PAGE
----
Statement by U.S. Representatives Jim McGovern and Norma Torres in Response to Proposed Law on Foreign Donations to Salvadoran NGOs and Non-Profits

WASHINGTON -- Today, United States Representatives James P. McGovern (D-MA) and Norma Torres (D-CA) released the following statement in Response to a Proposed Law on Foreign Donations to Salvadoran NGOs and Non-Profits:

"We are deeply concerned by the draft law proposed in El Salvador that would require non-governmental organizations (NGOs) and other groups receiving foreign contributions to register and describe themselves as foreign agents. The draft proposal, currently under consideration in the Salvadoran Legislative Assembly, would give government officials unfettered discretion to prohibit activities by those organizations judged to be threats to “political and social stability;” subject foreign contributions to those organizations to a 40% tax; and mete out severe penalties should the state determine non-compliance. While the draft law was presented as one modeled on U.S. legislation, it is, in fact, quite different and more like laws that we have seen implemented around the world to limit public discourse, advocacy, and debate. 

"We support laws that advance transparency, but fear this proposal, as written, would result in closing down scores of economic and development programs that directly benefit the Salvadoran people and projects that promote democracy, defend human rights, and advance citizen participation. El Salvador already has in place an effective system of laws that require NGOs to report the sources of their funding. The draft law appears to mimic Nicaragua’s repressive laws against NGOs and the increasing attacks against civil society in the region meant to silence critics and restrict civil society.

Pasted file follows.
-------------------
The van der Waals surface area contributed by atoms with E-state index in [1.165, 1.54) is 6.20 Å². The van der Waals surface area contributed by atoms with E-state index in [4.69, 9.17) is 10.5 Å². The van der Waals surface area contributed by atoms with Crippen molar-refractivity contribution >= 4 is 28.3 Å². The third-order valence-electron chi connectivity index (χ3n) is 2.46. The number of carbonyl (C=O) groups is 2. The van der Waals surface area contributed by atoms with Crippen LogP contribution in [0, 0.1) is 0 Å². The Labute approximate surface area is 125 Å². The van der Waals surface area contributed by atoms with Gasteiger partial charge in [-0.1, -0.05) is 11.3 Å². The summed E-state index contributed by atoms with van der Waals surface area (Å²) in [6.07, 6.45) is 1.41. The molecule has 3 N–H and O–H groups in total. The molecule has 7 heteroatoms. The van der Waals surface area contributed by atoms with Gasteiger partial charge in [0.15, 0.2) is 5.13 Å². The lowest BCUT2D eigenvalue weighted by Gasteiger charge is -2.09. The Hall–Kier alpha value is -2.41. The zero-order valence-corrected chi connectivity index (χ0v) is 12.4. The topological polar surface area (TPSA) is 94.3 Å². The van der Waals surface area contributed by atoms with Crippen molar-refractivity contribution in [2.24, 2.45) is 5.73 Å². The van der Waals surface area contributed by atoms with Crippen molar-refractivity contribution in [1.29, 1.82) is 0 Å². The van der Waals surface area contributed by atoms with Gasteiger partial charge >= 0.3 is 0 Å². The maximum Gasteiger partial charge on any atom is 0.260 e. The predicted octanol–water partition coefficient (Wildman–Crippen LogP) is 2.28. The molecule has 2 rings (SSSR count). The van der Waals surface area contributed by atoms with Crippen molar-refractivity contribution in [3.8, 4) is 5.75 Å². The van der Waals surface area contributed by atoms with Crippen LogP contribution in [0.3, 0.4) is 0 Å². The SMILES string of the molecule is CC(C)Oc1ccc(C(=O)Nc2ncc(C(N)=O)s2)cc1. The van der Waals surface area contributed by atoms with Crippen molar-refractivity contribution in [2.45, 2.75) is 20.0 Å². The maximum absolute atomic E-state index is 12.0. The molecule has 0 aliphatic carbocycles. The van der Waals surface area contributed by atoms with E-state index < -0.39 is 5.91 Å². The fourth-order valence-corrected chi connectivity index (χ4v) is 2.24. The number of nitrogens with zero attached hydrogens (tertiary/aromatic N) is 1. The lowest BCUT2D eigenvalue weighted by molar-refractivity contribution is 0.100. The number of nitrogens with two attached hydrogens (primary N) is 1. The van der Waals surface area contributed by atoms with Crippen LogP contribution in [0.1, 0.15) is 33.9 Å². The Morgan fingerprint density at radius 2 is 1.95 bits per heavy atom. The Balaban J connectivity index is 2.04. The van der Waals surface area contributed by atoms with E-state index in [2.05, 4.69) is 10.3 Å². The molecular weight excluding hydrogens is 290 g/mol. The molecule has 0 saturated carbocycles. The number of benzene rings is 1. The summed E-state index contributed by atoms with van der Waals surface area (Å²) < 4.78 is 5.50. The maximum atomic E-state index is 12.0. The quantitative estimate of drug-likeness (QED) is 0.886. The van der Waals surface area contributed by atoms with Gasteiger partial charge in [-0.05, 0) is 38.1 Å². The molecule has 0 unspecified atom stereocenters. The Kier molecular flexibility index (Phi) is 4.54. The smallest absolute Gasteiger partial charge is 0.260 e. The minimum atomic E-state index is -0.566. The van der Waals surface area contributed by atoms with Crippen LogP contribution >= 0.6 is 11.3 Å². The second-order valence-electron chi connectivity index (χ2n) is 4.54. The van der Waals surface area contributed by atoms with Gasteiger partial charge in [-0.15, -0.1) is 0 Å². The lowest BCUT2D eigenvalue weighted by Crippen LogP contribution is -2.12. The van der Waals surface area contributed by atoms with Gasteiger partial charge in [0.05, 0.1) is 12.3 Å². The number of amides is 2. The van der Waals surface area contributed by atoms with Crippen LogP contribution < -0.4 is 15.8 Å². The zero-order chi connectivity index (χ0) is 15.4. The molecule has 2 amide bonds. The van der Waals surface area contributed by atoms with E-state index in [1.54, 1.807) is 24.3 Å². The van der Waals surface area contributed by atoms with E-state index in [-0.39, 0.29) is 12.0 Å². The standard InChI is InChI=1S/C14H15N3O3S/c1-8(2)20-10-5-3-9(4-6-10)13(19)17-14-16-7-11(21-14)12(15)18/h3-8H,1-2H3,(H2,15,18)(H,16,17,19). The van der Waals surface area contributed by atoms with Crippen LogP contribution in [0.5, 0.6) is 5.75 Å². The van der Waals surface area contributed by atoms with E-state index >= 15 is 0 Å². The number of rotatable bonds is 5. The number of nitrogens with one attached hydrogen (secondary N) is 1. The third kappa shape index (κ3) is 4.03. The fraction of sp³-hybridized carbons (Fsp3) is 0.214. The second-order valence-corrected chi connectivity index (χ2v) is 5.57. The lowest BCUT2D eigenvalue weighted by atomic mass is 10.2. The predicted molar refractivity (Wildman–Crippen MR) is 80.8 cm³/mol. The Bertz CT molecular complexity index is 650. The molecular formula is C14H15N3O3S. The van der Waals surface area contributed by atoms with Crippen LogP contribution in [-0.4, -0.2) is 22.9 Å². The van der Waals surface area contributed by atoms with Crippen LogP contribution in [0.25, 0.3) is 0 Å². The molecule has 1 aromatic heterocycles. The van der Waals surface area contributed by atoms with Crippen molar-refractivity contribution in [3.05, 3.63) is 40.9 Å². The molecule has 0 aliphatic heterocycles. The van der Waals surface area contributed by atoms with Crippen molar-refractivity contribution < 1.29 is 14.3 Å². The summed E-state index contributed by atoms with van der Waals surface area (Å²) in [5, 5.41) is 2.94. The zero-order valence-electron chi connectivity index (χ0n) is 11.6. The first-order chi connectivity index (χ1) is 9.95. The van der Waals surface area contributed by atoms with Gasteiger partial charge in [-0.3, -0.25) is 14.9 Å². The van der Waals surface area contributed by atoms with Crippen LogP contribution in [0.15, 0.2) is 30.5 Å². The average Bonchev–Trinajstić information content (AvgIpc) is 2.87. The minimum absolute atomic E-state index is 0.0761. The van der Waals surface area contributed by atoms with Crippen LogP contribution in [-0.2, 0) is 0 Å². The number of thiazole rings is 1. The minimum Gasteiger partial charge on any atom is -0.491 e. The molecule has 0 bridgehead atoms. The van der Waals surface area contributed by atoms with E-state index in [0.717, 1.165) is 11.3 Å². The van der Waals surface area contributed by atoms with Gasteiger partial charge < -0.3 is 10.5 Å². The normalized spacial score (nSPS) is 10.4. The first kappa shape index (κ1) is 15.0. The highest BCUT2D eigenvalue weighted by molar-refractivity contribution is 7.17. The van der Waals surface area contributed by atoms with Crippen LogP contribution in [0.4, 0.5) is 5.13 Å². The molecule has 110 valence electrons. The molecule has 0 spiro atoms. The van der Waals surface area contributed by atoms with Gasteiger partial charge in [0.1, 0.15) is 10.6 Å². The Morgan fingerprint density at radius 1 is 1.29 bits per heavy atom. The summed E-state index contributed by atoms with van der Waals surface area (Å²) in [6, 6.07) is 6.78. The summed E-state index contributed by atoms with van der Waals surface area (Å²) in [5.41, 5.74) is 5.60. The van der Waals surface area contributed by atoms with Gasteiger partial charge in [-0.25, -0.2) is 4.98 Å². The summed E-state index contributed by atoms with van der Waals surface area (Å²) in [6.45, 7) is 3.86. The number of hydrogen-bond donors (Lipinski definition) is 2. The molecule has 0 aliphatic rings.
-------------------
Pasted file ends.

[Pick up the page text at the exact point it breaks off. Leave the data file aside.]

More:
"We are heartened Salvadoran legislators have paused to review more closely the implications and potential outcomes of the draft law. The defense of human rights, the promotion of democracy, independent journalism, and advocacy for transparency and against corruption are legitimate and essential work with long and proud histories in El Salvador. Such initiatives are essential to democracies and should be supported and strengthened, not criminalized or censored. We encourage the Salvadoran legislature to table the current draft proposal, continue its process of review, and work with civil society and NGOs on better ways to advance transparency and civic engagement."